Exhibitions have long been used by manufacturers to reach the masses at scale, but this approach fails to personalise interactions with prospects like 121s, and the problem with 121s is that it isn’t scalable. But the pandemic has forced manufacturers to turn to social selling and they’ve discovered that it is like combining the best of exhibitions and 121s, which is the be personal with your prospects at scale.
We’ve predicted for a while now that manufacturers would have to play catch up with other industries and adopt social selling - especially as it’s a perfect-fit industry for it to be successful.
And while events and face-to-face meetings may now be possible once again, that doesn’t mean manufacturers will now be returning to the days of calendars jam-packed with exhibitions and face-to-face meetings.
Certainly not if our recent conversations with client manufacturing marketing managers are anything to go by, Instead, they’re relishing the scalable solution to deliver personalised interactions with prospects that social selling brings.
So why did the pandemic result in such a positive about-turn for many manufacturers?
Buyers Were Going Increasingly Digital Long Before COVID Hit
Customer’s greater use of digital channels was cited as the most likely to impact manufacturing businesses over the next 6 months and 1-2 years. (At 52% compared with the second most impactful, omni-channel, at 39%).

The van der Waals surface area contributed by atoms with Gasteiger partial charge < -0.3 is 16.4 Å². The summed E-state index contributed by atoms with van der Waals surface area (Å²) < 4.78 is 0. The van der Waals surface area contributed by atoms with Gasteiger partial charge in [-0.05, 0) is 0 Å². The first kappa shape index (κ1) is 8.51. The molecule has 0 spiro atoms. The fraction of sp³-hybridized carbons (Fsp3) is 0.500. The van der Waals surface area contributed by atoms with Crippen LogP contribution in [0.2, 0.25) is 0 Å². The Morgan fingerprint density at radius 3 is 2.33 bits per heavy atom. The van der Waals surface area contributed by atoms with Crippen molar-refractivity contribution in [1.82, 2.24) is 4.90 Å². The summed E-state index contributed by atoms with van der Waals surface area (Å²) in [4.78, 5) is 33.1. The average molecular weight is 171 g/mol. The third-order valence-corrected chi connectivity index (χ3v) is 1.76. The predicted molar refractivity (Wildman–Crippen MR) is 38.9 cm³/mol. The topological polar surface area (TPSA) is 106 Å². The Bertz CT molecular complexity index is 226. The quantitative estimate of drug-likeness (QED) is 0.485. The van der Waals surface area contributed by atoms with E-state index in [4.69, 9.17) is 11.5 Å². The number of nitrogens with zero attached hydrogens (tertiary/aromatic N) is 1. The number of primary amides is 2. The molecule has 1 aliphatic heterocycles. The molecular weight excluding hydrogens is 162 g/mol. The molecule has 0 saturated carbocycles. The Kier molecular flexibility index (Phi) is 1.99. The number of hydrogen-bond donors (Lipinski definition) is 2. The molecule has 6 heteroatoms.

Greater use of digital channels PWC’s Manufacturing COO Pulse Survey 2021
B2B buyers are increasingly wanting a sales-free experience as much as possible. Gartner recently found that 33% of B2B buyers want a sales-free experience and this jumps to 44% for millennials. They therefore predict that by 2025 80% of interactions between sellers and buyers will be digital.
As much as seeing how a product works is critical for manufacturing buyers, they are prime candidates for the move towards online self-serving of information. In fact, more so than in other industries.
As we’ve explained in a previous blog, B2B manufacturing buyers are typically analytical in nature, meaning that they relish the opportunity to thoroughly research and compare their options in their own time - something the traditional sales model is at odds with but social selling caters to.
Personalisation Has Become Crucial
Nowadays, B2B buyers have come to expect the kind of personalised interactions that they experience in their personal lives as consumers.
Demand Gen’s 2019 B2B Buyers Survey Report found that:
- 70% of B2B buyers ranked “relevant content that speaks directly to our company” as “very important”.
- 96% of B2B professionals considered messaging that “spoke directly to our industry needs” to be important.
While exhibitions deliver a message to the masses and an opportunity to see product demos, it’s difficult to create personalised experiences for customers and prospects who visit stands.
Meanwhile, 121 meetings can provide that much-needed personalised experience but they’re not scalable due to travel constraints. (And it’s also an expensive way of providing it!) They’re also limited to further down the funnel, whereas social selling can provide personalised interactions from the very outset.